Today the Government introduced to parliament its latest attack on working people’s retirement savings. 

While pursuing cuts to pay and conditions through its IR Omnibus Bill & campaigning ahead of a potential cut to workers’ legislated increase to superannuation, the Government has introduced a package of laws designed to give poor performing for-profit bank-owned superannuation funds an advantage at the expense of working people.

These laws would staple millions of workers to underperforming superannuation funds, potentially for life, while giving some underperforming funds a leave pass to continue gouging members.

 Administration fees are set to be excluded from performance benchmarking, which would make the Government the chief obscurer of for-profit underperformance.  

They also would amend the ‘best interest duty’ which was explicitly recommended against by the Hayne Royal Commission and will give ideologues in the Government the ability to ban investments or services funds offer which are proven to be in members’ best interest but that they dislike.  

The laws would deem profits paid by for-profit super funds to their bank parent companies in the best financial interests of members. This loophole would allow for-profit funds to escape compliance with the best financial interest duty all together. 

This duty would be combined with a reverse onus of proof, usually reserved for egregious crimes like terrorism, that may force not-for-profit industry super funds to obtain legal advice on the purchase of a stapler or a pen.

If these laws are passed workers will retire poorer; and the best performing and best governed part of the superannuation industry, industry super funds, would be kneecapped in their goal to improve workers’ standard of living in retirement.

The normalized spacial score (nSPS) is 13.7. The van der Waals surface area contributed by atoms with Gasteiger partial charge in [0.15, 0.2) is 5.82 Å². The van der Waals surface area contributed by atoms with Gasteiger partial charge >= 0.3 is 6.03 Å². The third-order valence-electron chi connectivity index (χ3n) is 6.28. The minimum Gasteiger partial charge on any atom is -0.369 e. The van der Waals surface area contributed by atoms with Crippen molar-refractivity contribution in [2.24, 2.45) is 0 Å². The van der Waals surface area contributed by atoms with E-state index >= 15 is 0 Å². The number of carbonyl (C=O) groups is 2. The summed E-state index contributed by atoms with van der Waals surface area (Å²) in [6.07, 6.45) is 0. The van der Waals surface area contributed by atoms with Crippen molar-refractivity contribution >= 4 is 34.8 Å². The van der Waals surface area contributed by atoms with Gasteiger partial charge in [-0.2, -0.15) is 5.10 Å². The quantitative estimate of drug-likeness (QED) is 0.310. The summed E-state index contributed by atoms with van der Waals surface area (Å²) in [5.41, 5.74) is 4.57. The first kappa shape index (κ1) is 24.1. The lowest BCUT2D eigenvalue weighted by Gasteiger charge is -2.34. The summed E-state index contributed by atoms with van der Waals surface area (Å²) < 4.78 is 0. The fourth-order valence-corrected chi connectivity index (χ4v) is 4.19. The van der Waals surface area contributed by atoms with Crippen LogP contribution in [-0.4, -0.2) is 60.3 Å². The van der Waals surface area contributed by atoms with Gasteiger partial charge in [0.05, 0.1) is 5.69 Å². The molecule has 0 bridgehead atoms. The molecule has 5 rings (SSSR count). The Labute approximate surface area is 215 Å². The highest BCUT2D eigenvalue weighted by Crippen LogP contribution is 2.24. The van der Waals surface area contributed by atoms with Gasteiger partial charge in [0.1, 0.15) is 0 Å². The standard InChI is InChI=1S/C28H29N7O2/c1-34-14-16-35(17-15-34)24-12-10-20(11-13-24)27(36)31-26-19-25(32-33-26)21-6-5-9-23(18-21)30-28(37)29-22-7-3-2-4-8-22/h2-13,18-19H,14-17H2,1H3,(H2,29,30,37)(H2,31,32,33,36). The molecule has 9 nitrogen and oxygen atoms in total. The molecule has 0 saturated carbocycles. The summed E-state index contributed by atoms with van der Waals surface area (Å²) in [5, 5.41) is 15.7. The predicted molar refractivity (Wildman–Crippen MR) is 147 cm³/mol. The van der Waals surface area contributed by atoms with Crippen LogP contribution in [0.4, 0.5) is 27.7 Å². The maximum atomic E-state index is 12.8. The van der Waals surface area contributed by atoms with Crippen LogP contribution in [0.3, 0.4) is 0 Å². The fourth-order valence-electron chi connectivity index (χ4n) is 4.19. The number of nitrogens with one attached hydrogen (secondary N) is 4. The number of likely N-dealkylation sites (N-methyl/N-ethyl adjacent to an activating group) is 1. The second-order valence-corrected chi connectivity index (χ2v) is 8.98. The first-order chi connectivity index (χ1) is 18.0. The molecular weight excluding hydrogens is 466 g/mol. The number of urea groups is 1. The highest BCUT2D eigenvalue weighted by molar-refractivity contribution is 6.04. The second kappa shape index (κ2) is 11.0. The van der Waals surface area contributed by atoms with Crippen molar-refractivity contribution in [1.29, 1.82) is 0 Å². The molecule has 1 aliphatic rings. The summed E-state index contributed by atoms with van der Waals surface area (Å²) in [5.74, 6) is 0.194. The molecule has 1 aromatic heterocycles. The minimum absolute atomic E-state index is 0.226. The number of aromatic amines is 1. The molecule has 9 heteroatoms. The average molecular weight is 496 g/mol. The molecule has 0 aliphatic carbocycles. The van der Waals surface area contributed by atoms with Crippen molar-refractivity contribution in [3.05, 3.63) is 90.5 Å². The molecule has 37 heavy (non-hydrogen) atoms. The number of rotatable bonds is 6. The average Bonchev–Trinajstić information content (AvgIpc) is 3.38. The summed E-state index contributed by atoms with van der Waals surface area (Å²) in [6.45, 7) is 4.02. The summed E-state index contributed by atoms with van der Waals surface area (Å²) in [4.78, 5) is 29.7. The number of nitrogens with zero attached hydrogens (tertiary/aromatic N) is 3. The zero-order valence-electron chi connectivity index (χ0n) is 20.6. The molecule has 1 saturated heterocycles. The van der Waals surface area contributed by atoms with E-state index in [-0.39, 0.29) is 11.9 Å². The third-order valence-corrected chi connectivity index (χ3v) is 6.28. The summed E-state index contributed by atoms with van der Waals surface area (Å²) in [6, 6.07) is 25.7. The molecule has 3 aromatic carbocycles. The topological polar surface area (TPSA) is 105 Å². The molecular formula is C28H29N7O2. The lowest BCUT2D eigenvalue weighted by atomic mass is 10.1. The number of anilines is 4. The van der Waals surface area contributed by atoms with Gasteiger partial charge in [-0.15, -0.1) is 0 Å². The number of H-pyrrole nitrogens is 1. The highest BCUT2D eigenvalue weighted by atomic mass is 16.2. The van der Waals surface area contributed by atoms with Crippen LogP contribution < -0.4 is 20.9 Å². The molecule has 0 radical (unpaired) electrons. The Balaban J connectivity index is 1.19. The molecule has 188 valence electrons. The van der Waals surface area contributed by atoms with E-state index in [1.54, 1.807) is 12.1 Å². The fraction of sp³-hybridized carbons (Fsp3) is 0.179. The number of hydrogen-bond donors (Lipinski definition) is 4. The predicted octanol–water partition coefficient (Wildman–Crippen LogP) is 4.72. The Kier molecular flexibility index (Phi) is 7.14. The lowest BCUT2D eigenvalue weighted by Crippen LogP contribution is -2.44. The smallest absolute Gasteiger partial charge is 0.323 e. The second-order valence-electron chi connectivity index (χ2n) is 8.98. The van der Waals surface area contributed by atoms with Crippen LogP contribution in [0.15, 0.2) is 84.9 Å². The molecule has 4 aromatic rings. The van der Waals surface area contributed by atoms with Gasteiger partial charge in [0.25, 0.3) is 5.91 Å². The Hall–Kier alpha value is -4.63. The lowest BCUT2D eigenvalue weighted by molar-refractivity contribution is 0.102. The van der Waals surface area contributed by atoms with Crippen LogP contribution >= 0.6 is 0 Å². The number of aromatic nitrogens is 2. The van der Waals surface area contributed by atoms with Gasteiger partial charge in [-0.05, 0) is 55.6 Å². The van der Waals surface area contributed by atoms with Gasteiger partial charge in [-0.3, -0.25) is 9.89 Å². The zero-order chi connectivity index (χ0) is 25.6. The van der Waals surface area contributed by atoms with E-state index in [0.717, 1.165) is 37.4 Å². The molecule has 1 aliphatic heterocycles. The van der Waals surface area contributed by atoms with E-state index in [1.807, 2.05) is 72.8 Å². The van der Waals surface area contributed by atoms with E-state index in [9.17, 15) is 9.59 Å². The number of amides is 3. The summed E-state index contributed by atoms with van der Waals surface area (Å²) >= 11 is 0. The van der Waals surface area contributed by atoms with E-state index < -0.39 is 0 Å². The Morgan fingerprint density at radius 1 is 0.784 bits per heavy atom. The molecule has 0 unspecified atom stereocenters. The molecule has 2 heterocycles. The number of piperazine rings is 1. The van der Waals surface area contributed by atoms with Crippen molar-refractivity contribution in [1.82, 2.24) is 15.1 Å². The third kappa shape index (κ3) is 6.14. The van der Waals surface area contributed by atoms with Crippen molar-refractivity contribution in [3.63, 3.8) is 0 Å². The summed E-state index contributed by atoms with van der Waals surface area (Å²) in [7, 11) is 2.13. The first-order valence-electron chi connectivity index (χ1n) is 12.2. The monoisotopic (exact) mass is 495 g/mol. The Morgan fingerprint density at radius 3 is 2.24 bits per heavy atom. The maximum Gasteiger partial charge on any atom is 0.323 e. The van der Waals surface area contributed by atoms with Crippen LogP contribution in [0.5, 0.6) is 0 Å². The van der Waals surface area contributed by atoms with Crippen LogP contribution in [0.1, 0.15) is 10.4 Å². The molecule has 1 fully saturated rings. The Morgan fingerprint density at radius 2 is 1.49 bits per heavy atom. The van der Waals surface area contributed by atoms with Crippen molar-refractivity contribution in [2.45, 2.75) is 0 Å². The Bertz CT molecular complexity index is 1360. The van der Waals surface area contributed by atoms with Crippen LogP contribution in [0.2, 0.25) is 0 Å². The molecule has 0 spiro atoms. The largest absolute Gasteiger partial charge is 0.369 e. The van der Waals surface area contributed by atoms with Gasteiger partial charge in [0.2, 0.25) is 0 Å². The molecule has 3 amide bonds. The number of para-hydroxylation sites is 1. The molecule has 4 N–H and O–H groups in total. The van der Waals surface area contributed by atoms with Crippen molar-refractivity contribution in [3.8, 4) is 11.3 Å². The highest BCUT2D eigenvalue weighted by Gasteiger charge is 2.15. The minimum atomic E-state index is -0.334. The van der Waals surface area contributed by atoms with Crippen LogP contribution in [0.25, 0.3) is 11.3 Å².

Quotes attributable to ACTU Assistant Secretary Scott Connolly:

“The Government has redrawn old lines in its war on workers’ rights, attacking workers’ retirement savings and workers’ superannuation funds. 

“If these laws are passed, millions of workers would be stapled to underperforming superannuation funds and workers in high risk industries’ insurance would be at risk. 

“Underperforming funds would be allowed to continue to operate under these laws, with the Government proposing to exclude administration fees from the test. 

“The Government is proposing to contradict the recommendations of the Royal Commission, imposing a test which would, in effect, only apply to not-for-profit industry super funds while deeming profits extracted from workers’ retirement savings in the ‘best financial interests of members’. 

“These laws are blatantly designed to be a boon to for-profit super funds who were excoriated by the Banking Royal Commission for charging fees to the dead and gouging working people’s life savings. 

“The Government should abandon these laws and focus on building workers’ retirement savings by committing to their election promise of superannuation rising to 12 per cent and changing the rules to make super equal for women and essential workers.”